Skip to main content
The 2024 Electricity ATB is live! Join the webinar to learn what's new. Register to attend or sign up for general email updates.

Utility-Scale Battery Storage

The battery storage technologies do not calculate levelized cost of energy (LCOE) or levelized cost of storage (LCOS) and so do not use financial assumptions. Therefore, all parameters are the same for the research and development (R&D) and Markets & Policies Financials cases.

The 2024 ATB represents cost and performance for battery storage with durations of 2, 4, 6, 8, and 10 hours. It represents lithium-ion batteries (LIBs)—primarily those with nickel manganese cobalt (NMC) and lithium iron phosphate (LFP) chemistries—only at this time, with LFP becoming the primary chemistry for stationary storage starting in 2022. There are a variety of other commercial and emerging energy storage technologies; as costs are characterized to the same degree as LIBs, they will be added to future editions of the ATB.

The National Renewable Energy Laboratory's (NREL's) Storage Futures Study examined energy storage costs broadly and the cost and performance of LIBs specifically (Augustine and Blair, 2021). The costs presented here (and for distributed residential storage and distributed commercial storage) are based on that study. This work incorporates base year battery costs and breakdowns from (Ramasamy et al., 2022) (the same as the 2023 ATB), which works from a bottom-up cost model.

Base year costs for utility-scale battery energy storage systems (BESSs) are based on a bottom-up cost model using the data and methodology for utility-scale BESS in (Ramasamy et al., 2023). The bottom-up BESS model accounts for major components, including the LIB pack, the inverter, and the balance of system (BOS) needed for the installation. Using the detailed NREL cost models for LIB, we develop base year costs for a 60-megawatt (MW) BESS with storage durations of 2, 4, 6, 8, and 10 hours, (Cole and Karmakar, 2023). Base year installed capital costs for BESSs decrease with duration (for direct storage, measured in $/kWh) whereas system costs (in $/kW) increase. This inverse behavior is observed for all energy storage technologies and highlights the importance of distinguishing the two types of battery capacity when discussing the cost of energy storage.

Scenario Descriptions

Battery cost and performance projections in the 2024 ATB are based on a literature review of 16 sources published in 2022 and 2023, as described by Cole and Karmakar (Cole and Karmakar, 2023). Three projections for 2022 to 2050 are developed for scenario modeling based on this literature.

In all three scenarios of the scenarios described below, costs of battery storage are anticipated to continue to decline. The Storage Futures Study (Augustine and Blair, 2021) describes how a greater share of this cost reduction comes from the battery pack cost component with fewer cost reductions in BOS, installation, and other components of the cost. The Storage Futures Study report (Augustine and Blair, 2021) indicates NREL, BloombergNEF (BNEF), and others anticipate the growth of the overall battery industry—across the consumer electronics sector, the transportation sector, and the electric utility sector—will lead to cost reductions in the long term. In the short term, some analysts expect flat or even increasing pricing for battery storage. In addition, BNEF and others indicate changes in lithium-ion chemistry (e.g., switching from cobalt) will also reduce costs as the technology evolves. A third key factor is ongoing innovation with significant corporate and public research on batteries. Finally, the growth in the market (effective learning-by-doing) and an increased diversity of chemistries will expand and change the dynamics of the supply chain for batteries, resulting in cheaper inputs to the battery pack (Mann et al., 2022).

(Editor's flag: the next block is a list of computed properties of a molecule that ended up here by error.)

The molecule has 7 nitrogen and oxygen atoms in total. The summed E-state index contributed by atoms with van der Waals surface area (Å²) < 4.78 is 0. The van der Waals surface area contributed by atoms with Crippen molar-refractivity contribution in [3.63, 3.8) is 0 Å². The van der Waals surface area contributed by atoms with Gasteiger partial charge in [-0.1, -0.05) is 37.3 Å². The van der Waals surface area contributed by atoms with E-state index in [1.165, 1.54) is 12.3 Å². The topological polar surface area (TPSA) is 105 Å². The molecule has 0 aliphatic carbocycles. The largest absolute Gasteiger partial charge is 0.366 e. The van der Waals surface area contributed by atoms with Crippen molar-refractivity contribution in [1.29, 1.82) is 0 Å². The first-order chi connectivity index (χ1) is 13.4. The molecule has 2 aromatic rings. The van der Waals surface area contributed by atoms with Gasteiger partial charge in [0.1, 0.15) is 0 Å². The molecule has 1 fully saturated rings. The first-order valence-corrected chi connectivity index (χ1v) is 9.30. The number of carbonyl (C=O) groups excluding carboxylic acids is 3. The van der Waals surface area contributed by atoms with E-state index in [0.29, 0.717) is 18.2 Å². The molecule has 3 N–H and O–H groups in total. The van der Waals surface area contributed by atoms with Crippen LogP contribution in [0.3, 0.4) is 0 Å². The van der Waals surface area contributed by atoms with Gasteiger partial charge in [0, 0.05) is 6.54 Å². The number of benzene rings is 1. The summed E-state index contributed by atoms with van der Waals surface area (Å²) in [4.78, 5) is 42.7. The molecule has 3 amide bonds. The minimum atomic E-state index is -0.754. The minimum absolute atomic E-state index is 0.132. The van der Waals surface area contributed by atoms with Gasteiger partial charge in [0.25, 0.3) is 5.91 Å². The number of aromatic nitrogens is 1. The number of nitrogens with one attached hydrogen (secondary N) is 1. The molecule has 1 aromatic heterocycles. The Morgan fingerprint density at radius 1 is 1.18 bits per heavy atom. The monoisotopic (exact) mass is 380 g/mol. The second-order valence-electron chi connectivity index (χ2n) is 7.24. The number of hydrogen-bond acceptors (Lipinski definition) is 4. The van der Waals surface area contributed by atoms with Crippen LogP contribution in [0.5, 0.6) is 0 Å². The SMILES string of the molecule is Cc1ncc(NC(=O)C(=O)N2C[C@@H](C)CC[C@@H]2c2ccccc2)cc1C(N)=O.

The three scenarios for technology innovation are as follows:

  • Conservative Technology Innovation Scenario (Conservative Scenario): The conservative projection consists of the maximum projection in 2025 and 2030 from the cost projections in the literature review (Cole and Karmakar, 2023). Defining the points in 2050 is more challenging because the projections with the least cost reduction extend only to 2030. The projection with the smallest relative cost decline after 2030 showed battery cost reductions of 5.8% from 2030 to 2050. This 5.8% is used from the 2030 point to define the conservative cost projection. In other words, the battery costs in the Conservative Scenario are assumed to decline by 5.8% from 2030 to 2050.
  • Moderate Technology Innovation Scenario (Moderate Scenario): The moderate projections are taken as the median point in 2025, 2030, and 2050 from the projections reviewed. The projections consistent with the median in 2030 do extend through 2050, which is why the median projection is also used for 2050.
  • Advanced Technology Innovation Scenario (Advanced Scenario): The advanced projections are taken as the lowest cost point in 2025, 2030, and 2050 from the projections reviewed. The lowest cost projections also extend through 2050, allowing the lowest cost projection to be used for 2050.

Scenario Assumptions

Scenario assumptions were derived using a literature review and are not based on learning curves or deployment projections.

For a 60-MW 4-hour battery, the technology innovation scenarios for utility-scale BESSs described above result in capital expenditures (CAPEX) reductions of 18% (Conservative Scenario), 37% (Moderate Scenario), and 52% (Advanced Scenario) between 2022 and 2035. The average annual reduction rates are 1.4% (Conservative Scenario), 2.9% (Moderate Scenario), and 4.0% (Advanced Scenario).